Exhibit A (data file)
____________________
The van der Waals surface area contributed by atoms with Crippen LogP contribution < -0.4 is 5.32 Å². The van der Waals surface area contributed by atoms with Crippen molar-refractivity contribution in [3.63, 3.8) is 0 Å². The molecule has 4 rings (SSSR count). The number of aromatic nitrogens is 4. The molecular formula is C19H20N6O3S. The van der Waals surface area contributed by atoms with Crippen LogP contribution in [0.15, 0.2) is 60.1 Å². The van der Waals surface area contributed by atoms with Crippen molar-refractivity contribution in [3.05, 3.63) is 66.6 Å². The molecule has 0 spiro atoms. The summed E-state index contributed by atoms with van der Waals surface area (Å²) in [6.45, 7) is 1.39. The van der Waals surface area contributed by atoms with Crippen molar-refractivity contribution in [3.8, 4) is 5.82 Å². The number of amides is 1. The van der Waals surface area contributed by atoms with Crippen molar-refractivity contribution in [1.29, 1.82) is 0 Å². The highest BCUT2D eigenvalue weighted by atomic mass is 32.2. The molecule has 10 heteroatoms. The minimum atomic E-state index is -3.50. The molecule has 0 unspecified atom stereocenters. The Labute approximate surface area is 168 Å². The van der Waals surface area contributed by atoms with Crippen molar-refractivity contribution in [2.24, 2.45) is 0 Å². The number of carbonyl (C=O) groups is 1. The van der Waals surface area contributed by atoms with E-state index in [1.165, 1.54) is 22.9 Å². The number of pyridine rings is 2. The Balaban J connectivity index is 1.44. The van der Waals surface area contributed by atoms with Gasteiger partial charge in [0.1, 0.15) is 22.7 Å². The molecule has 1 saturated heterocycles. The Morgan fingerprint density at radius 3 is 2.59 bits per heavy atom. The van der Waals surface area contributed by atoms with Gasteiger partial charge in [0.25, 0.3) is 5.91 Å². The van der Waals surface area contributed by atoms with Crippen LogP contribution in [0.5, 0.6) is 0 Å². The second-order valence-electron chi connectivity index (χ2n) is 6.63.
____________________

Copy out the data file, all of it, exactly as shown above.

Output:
The van der Waals surface area contributed by atoms with Crippen LogP contribution < -0.4 is 5.32 Å². The van der Waals surface area contributed by atoms with Crippen molar-refractivity contribution in [3.63, 3.8) is 0 Å². The molecule has 4 rings (SSSR count). The number of aromatic nitrogens is 4. The molecular formula is C19H20N6O3S. The van der Waals surface area contributed by atoms with Crippen LogP contribution in [0.15, 0.2) is 60.1 Å². The van der Waals surface area contributed by atoms with Crippen molar-refractivity contribution in [3.05, 3.63) is 66.6 Å². The molecule has 0 spiro atoms. The summed E-state index contributed by atoms with van der Waals surface area (Å²) in [6.45, 7) is 1.39. The van der Waals surface area contributed by atoms with Crippen molar-refractivity contribution in [3.8, 4) is 5.82 Å². The number of amides is 1. The van der Waals surface area contributed by atoms with Crippen molar-refractivity contribution in [1.29, 1.82) is 0 Å². The highest BCUT2D eigenvalue weighted by atomic mass is 32.2. The molecule has 10 heteroatoms. The minimum atomic E-state index is -3.50. The molecule has 0 unspecified atom stereocenters. The Labute approximate surface area is 168 Å². The van der Waals surface area contributed by atoms with Crippen molar-refractivity contribution in [2.24, 2.45) is 0 Å². The number of carbonyl (C=O) groups is 1. The van der Waals surface area contributed by atoms with E-state index in [1.165, 1.54) is 22.9 Å². The number of pyridine rings is 2. The Balaban J connectivity index is 1.44. The van der Waals surface area contributed by atoms with Gasteiger partial charge in [0.1, 0.15) is 22.7 Å². The molecule has 1 saturated heterocycles. The Morgan fingerprint density at radius 3 is 2.59 bits per heavy atom. The van der Waals surface area contributed by atoms with Gasteiger partial charge in [0.25, 0.3) is 5.91 Å². The van der Waals surface area contributed by atoms with Crippen LogP contribution in [0.5, 0.6) is 0 Å². The second-order valence-electron chi connectivity index (χ2n) is 6.63.